IDEAS home Printed from https://ideas.repec.org/p/pra/mprapa/75787.html
   My bibliography  Save this paper

The Price of Being a Systemically Important Financial Institution (SIFI)

Author

Listed:
  • Dacorogna, Michel M
  • Busse, Marc

Abstract

After reviewing the notion of Systemically Important Financial Institution (SIFI), we propose a first principles way to compute the price of the implicit put option that the State gives to such an institution. Our method is based on important results from Extreme Value Theory (EVT), one for the aggregation of heavy tailed distributions and the other one for the tail behavior of the Value-at-Risk (VaR) versus the Tail-Value-at-Risk (TVaR). We show how to value in practice is proportional to the VaR of the institution and thus would provide the wrong incentive to the banks even if not explicitly granted. We conclude with a proposal to make the institution pay the price of this option to a fund, whose task would be to guarantee the orderly bankruptcy of such an institution. This fund would function like an insurance selling a cover to clients.

Suggested Citation

  • Dacorogna, Michel M & Busse, Marc, 2016. "The Price of Being a Systemically Important Financial Institution (SIFI)," MPRA Paper 75787, University Library of Munich, Germany.
  • Handle: RePEc:pra:mprapa:75787
    as

    Download full text from publisher

    File URL: https://mpra.ub.uni-muenchen.de/75787/1/MPRA_paper_75787.pdf
    File Function: original version
    Download Restriction: no
    ---><---

    Other versions of this item:

    References listed on IDEAS

    as
    1. Richard Davies & Belinda Tracey, 2014. "Too Big to Be Efficient? The Impact of Implicit Subsidies on Estimates of Scale Economies for Banks," Journal of Money, Credit and Banking, Blackwell Publishing, vol. 46(s1), pages 219-253, February.
    Full references (including those not matched with items on IDEAS)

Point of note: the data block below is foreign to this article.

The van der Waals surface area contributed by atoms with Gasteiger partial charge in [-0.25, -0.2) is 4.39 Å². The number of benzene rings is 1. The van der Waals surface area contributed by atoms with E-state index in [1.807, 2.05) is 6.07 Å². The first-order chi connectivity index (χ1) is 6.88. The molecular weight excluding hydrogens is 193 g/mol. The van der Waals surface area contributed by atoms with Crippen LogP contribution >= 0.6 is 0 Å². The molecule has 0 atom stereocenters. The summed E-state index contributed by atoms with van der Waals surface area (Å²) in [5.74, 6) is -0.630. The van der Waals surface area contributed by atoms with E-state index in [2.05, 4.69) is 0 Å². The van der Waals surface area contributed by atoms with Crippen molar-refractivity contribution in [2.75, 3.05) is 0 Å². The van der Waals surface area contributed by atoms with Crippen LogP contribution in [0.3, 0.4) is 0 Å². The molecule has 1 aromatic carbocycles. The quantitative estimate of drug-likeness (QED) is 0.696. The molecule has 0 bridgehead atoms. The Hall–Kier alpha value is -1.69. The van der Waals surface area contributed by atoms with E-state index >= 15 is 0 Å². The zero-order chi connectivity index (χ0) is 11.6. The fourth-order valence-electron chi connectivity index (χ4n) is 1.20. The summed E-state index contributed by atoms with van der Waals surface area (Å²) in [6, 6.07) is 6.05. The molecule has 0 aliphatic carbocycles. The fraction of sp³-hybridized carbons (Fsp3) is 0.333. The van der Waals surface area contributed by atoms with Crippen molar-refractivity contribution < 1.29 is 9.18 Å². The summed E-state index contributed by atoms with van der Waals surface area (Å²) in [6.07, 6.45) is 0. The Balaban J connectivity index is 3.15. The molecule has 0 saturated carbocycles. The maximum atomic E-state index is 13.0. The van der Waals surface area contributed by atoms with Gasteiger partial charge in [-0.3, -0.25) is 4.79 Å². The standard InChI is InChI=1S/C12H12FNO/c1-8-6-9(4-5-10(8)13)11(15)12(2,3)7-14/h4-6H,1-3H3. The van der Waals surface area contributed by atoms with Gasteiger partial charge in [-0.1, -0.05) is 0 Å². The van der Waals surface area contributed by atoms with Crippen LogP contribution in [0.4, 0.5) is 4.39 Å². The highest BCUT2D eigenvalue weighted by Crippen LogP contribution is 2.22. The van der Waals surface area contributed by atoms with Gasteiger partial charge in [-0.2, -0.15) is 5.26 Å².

Citations

    Citations are extracted by the CitEc Project, subscribe to its RSS feed for this item.
    as


    Cited by:

    1. A. Mantovi, 2019. "Information insensitivity, collateral flows and the logic of financial stability," Economics Department Working Papers 2019-EP01, Department of Economics, Parma University (Italy).

    Most related items

    These are the items that most often cite the same works as this one and are cited by the same works as this one.
    1. Inanoglu, Hulusi & Jacobs, Michael, Jr. & Liu, Junrong & Sickles, Robin, 2015. "Analyzing Bank Efficiency: Are "Too-Big-to-Fail" Banks Efficient?," Working Papers 15-016, Rice University, Department of Economics.
    2. Jan Kakes & Rob Nijskens, 2018. "Size of the banking sector: implications for financial stability," DNB Occasional Studies 1606, Netherlands Central Bank, Research Department.
    3. Chiorazzo, Vincenzo & D'Apice, Vincenzo & DeYoung, Robert & Morelli, Pierluigi, 2018. "Is the traditional banking model a survivor?," Journal of Banking & Finance, Elsevier, vol. 97(C), pages 238-256.
    4. Madhav Regmi & Allen M. Featherstone & Cortney A. Cowley & Mykel R. Taylor, 2021. "Big Banks versus Agricultural Banks: Has Too‐Big‐To‐Fail Regulation Affected Efficiency and Scale Economies Measures?," American Journal of Agricultural Economics, John Wiley & Sons, vol. 103(3), pages 1164-1178, May.
    5. Kilian Huber, 2021. "Are Bigger Banks Better? Firm-Level Evidence from Germany," Journal of Political Economy, University of Chicago Press, vol. 129(7), pages 2023-2066.
    6. Curi, Claudia & Murgia, Maurizio, 2018. "Divestitures and the financial conglomerate excess value," Journal of Financial Stability, Elsevier, vol. 36(C), pages 187-207.
    7. Zhu, Jiaqing & Li, Guangzhong & Li, Jie, 2017. "Merge to be too big to fail: A real option approach," International Review of Economics & Finance, Elsevier, vol. 51(C), pages 342-353.
    8. Franziska Bremus & Claudia M. Buch & Katheryn N. Russ & Monika Schnitzer, 2018. "Big Banks and Macroeconomic Outcomes: Theory and Cross‐Country Evidence of Granularity," Journal of Money, Credit and Banking, Blackwell Publishing, vol. 50(8), pages 1785-1825, December.
    9. Moutsianas, Konstantinos A. & Kosmidou, Kyriaki, 2016. "Bank earnings volatility in the UK: Does size matter? A comparison between commercial and investment banks," Research in International Business and Finance, Elsevier, vol. 38(C), pages 137-150.
    10. Robert McKeown, 2017. "Where Are The Economies Of Scale In Canadian Banking?," Working Paper 1380, Economics Department, Queen's University.